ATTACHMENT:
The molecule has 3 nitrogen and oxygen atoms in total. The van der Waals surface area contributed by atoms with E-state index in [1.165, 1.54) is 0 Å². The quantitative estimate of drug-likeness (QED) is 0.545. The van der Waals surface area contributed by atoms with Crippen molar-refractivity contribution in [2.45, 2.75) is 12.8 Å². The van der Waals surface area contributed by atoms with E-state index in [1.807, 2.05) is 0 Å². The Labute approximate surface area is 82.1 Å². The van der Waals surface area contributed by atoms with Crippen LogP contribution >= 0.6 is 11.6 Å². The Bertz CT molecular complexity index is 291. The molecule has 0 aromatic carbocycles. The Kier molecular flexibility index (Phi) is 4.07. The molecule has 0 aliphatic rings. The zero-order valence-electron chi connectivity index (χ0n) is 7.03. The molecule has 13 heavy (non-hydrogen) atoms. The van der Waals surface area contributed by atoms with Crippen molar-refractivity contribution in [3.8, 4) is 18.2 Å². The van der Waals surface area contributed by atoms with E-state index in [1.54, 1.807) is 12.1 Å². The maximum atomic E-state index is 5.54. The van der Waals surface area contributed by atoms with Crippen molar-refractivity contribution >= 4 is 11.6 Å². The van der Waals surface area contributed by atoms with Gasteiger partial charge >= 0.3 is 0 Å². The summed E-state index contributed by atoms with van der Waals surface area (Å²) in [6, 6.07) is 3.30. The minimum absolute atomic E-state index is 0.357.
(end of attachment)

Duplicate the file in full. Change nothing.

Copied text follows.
The molecule has 3 nitrogen and oxygen atoms in total. The van der Waals surface area contributed by atoms with E-state index in [1.165, 1.54) is 0 Å². The quantitative estimate of drug-likeness (QED) is 0.545. The van der Waals surface area contributed by atoms with Crippen molar-refractivity contribution in [2.45, 2.75) is 12.8 Å². The van der Waals surface area contributed by atoms with E-state index in [1.807, 2.05) is 0 Å². The Labute approximate surface area is 82.1 Å². The van der Waals surface area contributed by atoms with Crippen LogP contribution >= 0.6 is 11.6 Å². The Bertz CT molecular complexity index is 291. The molecule has 0 aromatic carbocycles. The Kier molecular flexibility index (Phi) is 4.07. The molecule has 0 aliphatic rings. The zero-order valence-electron chi connectivity index (χ0n) is 7.03. The molecule has 13 heavy (non-hydrogen) atoms. The van der Waals surface area contributed by atoms with Crippen molar-refractivity contribution in [3.8, 4) is 18.2 Å². The van der Waals surface area contributed by atoms with E-state index in [1.54, 1.807) is 12.1 Å². The maximum atomic E-state index is 5.54. The van der Waals surface area contributed by atoms with Crippen molar-refractivity contribution >= 4 is 11.6 Å². The van der Waals surface area contributed by atoms with Gasteiger partial charge >= 0.3 is 0 Å². The summed E-state index contributed by atoms with van der Waals surface area (Å²) in [6, 6.07) is 3.30. The minimum absolute atomic E-state index is 0.357.